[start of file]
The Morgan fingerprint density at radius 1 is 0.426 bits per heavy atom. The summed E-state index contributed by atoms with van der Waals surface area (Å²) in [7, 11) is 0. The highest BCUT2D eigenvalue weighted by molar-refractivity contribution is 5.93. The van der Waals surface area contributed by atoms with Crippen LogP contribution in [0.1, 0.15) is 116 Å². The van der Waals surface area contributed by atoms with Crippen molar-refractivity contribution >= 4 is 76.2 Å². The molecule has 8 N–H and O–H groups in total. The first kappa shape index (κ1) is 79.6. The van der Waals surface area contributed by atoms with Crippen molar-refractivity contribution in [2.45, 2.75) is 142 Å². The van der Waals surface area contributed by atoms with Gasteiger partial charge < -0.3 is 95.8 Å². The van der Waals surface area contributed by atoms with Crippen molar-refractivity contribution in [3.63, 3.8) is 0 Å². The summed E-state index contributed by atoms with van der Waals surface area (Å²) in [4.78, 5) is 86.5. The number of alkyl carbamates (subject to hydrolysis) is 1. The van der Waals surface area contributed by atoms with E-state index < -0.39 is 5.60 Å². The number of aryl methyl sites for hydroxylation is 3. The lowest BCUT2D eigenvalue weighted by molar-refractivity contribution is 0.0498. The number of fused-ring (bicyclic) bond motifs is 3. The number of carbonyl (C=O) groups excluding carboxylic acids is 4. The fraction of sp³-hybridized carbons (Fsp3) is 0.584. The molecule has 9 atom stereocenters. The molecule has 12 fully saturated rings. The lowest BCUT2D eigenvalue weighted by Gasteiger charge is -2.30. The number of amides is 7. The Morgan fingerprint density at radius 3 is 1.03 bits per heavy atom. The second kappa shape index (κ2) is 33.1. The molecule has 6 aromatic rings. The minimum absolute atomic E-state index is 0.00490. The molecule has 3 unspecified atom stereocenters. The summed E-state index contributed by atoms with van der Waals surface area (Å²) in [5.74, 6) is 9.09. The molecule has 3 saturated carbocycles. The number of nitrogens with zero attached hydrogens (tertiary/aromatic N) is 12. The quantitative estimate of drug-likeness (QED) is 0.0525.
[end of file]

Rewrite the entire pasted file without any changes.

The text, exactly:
The Morgan fingerprint density at radius 1 is 0.426 bits per heavy atom. The summed E-state index contributed by atoms with van der Waals surface area (Å²) in [7, 11) is 0. The highest BCUT2D eigenvalue weighted by molar-refractivity contribution is 5.93. The van der Waals surface area contributed by atoms with Crippen LogP contribution in [0.1, 0.15) is 116 Å². The van der Waals surface area contributed by atoms with Crippen molar-refractivity contribution >= 4 is 76.2 Å². The molecule has 8 N–H and O–H groups in total. The first kappa shape index (κ1) is 79.6. The van der Waals surface area contributed by atoms with Crippen molar-refractivity contribution in [2.45, 2.75) is 142 Å². The van der Waals surface area contributed by atoms with Gasteiger partial charge < -0.3 is 95.8 Å². The van der Waals surface area contributed by atoms with Crippen molar-refractivity contribution in [3.63, 3.8) is 0 Å². The summed E-state index contributed by atoms with van der Waals surface area (Å²) in [4.78, 5) is 86.5. The number of alkyl carbamates (subject to hydrolysis) is 1. The van der Waals surface area contributed by atoms with E-state index < -0.39 is 5.60 Å². The number of aryl methyl sites for hydroxylation is 3. The lowest BCUT2D eigenvalue weighted by molar-refractivity contribution is 0.0498. The number of fused-ring (bicyclic) bond motifs is 3. The number of carbonyl (C=O) groups excluding carboxylic acids is 4. The fraction of sp³-hybridized carbons (Fsp3) is 0.584. The molecule has 9 atom stereocenters. The molecule has 12 fully saturated rings. The lowest BCUT2D eigenvalue weighted by Gasteiger charge is -2.30. The number of amides is 7. The Morgan fingerprint density at radius 3 is 1.03 bits per heavy atom. The second kappa shape index (κ2) is 33.1. The molecule has 6 aromatic rings. The minimum absolute atomic E-state index is 0.00490. The molecule has 3 unspecified atom stereocenters. The summed E-state index contributed by atoms with van der Waals surface area (Å²) in [5.74, 6) is 9.09. The molecule has 3 saturated carbocycles. The number of nitrogens with zero attached hydrogens (tertiary/aromatic N) is 12. The quantitative estimate of drug-likeness (QED) is 0.0525.